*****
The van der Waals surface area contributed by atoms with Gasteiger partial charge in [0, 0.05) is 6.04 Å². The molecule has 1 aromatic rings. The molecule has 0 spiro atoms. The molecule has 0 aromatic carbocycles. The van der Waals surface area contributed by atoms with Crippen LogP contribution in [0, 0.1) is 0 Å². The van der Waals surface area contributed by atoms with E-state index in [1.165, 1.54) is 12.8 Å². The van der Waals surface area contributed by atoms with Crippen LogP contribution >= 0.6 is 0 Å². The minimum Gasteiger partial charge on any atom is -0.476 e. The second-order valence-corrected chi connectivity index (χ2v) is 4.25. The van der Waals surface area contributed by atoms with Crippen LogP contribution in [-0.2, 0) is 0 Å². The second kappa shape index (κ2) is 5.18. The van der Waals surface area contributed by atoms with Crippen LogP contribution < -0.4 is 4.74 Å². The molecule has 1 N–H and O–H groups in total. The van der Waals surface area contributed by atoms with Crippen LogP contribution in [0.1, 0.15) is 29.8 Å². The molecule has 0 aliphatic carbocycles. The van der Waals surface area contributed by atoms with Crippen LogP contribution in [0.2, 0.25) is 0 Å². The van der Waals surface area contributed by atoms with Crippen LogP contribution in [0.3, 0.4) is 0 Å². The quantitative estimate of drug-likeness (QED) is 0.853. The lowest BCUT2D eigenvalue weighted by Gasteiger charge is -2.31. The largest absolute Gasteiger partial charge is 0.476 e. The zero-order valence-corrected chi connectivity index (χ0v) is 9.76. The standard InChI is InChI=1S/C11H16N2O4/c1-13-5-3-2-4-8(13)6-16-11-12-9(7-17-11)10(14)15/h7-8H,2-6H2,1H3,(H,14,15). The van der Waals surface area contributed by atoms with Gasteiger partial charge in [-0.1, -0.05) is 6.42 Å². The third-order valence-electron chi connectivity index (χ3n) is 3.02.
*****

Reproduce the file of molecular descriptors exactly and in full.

The van der Waals surface area contributed by atoms with Gasteiger partial charge in [0, 0.05) is 6.04 Å². The molecule has 1 aromatic rings. The molecule has 0 spiro atoms. The molecule has 0 aromatic carbocycles. The van der Waals surface area contributed by atoms with Crippen LogP contribution in [0, 0.1) is 0 Å². The van der Waals surface area contributed by atoms with E-state index in [1.165, 1.54) is 12.8 Å². The van der Waals surface area contributed by atoms with Crippen LogP contribution >= 0.6 is 0 Å². The minimum Gasteiger partial charge on any atom is -0.476 e. The second-order valence-corrected chi connectivity index (χ2v) is 4.25. The van der Waals surface area contributed by atoms with Crippen LogP contribution in [-0.2, 0) is 0 Å². The second kappa shape index (κ2) is 5.18. The van der Waals surface area contributed by atoms with Crippen LogP contribution < -0.4 is 4.74 Å². The molecule has 1 N–H and O–H groups in total. The van der Waals surface area contributed by atoms with Crippen LogP contribution in [0.1, 0.15) is 29.8 Å². The molecule has 0 aliphatic carbocycles. The van der Waals surface area contributed by atoms with Crippen LogP contribution in [0.2, 0.25) is 0 Å². The van der Waals surface area contributed by atoms with Crippen LogP contribution in [0.3, 0.4) is 0 Å². The quantitative estimate of drug-likeness (QED) is 0.853. The lowest BCUT2D eigenvalue weighted by Gasteiger charge is -2.31. The largest absolute Gasteiger partial charge is 0.476 e. The zero-order valence-corrected chi connectivity index (χ0v) is 9.76. The standard InChI is InChI=1S/C11H16N2O4/c1-13-5-3-2-4-8(13)6-16-11-12-9(7-17-11)10(14)15/h7-8H,2-6H2,1H3,(H,14,15). The van der Waals surface area contributed by atoms with Gasteiger partial charge in [-0.1, -0.05) is 6.42 Å². The third-order valence-electron chi connectivity index (χ3n) is 3.02.